If one of the wide attackers, Sancho or Pulisic, dropped towards the ball, then Alderweireld or Foyth would follow them and try to prevent them from turning. The high press yielded some success, with the opening goal coming as a result of aggressive pressure in Dortmund’s defensive third.
The other structure was simple to organise, with Eriksen leaving Witsel and dropping into a position alongside Winks and Sissoko. As a collective, Tottenham looked to flood numbers around the ball in their defensive third and make shooting angles and short combinations very difficult for Dortmund.
Head coach Lucien Favre set Borussia Dortmund up in a 4-3-3 formation in possession, with Axel Witsel, Thomas Delaney and Mahmoud Dahoud operating as a midfield three behind Jadon Sancho, Mario Gotze and Christian Pulisic in attack.
The visitors initially had trouble playing out against the Tottenham high press, with Witsel in particular struggling to get on the ball due to Eriksen’s close attention. They found a solution by dropping a second midfielder – Dahoud or Delaney – into the deeper defensive line, with Sissoko and Winks unwilling to follow them that far and leave a large space between the lines, where Gotze could drop. This allowed Dortmund to bring the ball out from the defence, although they didn’t need to do this as frequently in the second half due to Spurs sitting off and protecting their lead.
Dortmund tended to operate more down their right, and would generally look to create situations where Sancho could receive and play one-on-one against Alderweireld. With Sancho and Pulisic often threatening to move in behind (although Pulisic often came short and moved inside as well), Gotze was able to operate more like a false nine and look to receive between the lines. The Tottenham defenders weren’t willing to drop with him during the pressing phases because the wing-backs would be too high and the midfielders would be occupying players already; if Davinson Sanchez stepped out with him, there would be a large gap between Juan Foyth and Toby Alderweireld for Sancho and Pulisic to exploit.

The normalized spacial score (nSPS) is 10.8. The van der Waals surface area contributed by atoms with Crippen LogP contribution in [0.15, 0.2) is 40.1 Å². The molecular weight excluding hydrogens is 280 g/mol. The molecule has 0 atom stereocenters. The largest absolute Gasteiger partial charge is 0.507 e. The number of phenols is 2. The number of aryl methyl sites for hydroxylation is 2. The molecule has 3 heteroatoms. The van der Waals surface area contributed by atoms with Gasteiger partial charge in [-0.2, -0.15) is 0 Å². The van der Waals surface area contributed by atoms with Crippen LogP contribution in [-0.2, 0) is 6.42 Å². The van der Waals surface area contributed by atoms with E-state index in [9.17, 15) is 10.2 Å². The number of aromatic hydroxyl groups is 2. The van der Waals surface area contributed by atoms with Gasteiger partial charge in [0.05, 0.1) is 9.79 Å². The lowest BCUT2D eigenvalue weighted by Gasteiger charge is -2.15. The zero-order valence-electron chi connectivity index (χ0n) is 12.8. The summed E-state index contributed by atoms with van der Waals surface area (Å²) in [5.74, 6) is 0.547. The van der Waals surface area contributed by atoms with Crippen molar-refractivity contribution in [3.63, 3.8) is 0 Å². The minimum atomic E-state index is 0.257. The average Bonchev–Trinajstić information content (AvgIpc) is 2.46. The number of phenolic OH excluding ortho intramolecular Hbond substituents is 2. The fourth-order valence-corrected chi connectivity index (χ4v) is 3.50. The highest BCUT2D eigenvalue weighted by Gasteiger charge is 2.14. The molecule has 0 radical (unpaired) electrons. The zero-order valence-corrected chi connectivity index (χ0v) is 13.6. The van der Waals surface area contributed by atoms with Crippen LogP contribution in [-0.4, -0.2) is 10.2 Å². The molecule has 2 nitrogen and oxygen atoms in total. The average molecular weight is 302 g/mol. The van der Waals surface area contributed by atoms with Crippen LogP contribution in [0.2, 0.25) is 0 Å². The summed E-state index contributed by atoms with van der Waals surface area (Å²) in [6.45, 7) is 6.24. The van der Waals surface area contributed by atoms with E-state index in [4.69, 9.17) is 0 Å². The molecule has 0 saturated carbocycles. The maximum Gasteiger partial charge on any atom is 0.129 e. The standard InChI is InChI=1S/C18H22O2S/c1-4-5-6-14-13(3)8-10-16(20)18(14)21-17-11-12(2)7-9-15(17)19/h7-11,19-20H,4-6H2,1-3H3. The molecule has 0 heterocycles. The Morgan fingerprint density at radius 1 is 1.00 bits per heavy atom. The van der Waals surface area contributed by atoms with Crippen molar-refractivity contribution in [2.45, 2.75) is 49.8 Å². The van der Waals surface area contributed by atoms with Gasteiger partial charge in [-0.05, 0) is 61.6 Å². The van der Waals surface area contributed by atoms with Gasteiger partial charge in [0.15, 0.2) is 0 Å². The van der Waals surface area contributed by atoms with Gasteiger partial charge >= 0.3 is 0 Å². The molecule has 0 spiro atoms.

In the second half, Dortmund had lots of possession in their defensive and midfield thirds, but struggled to create anything clear-cut against Spurs’ deep and compact structure. They left Wembley without a goal, leaving their task in the second leg even tougher.
Out of possession, the visitors operated in a 4-1-4-1 mid-block, with Gotze at the head, Pulisic and Sancho tucking in with Dahoud and Delaney in midfield, and Witsel playing between the midfield and defensive lines. They generally allowed Spurs to bring the ball out; Gotze applied mild pressure to Sanchez and Pulisic sporadically pressed Foyth, while Sancho tended to hold his position rather than press Alderweireld. When Pulisic did move up to press Foyth, left-back Abdou Diallo jumped up to cover Pulisic’s position and cover wing-back Serge Aurier.
Dortmund had a tendency to leave space in behind, with their midfielders sometimes dragged into taking on roles that didn’t belong to them. Witsel would then have to close down Sissoko or Winks, which would leave Eriksen, Son or Moura free between the lines. Centre-backs Zagadou and Toprak usually followed Moura and Son when they moved, but this threatened to create gaps between them; they countered this by only following their man when Witsel was in position to cover them. Unfortunately for the visitors, they failed to consistently deal with the Tottenham threat in wide positions and now face a stiff task back home at the Westfalenstadion.
Author: Tony Hodson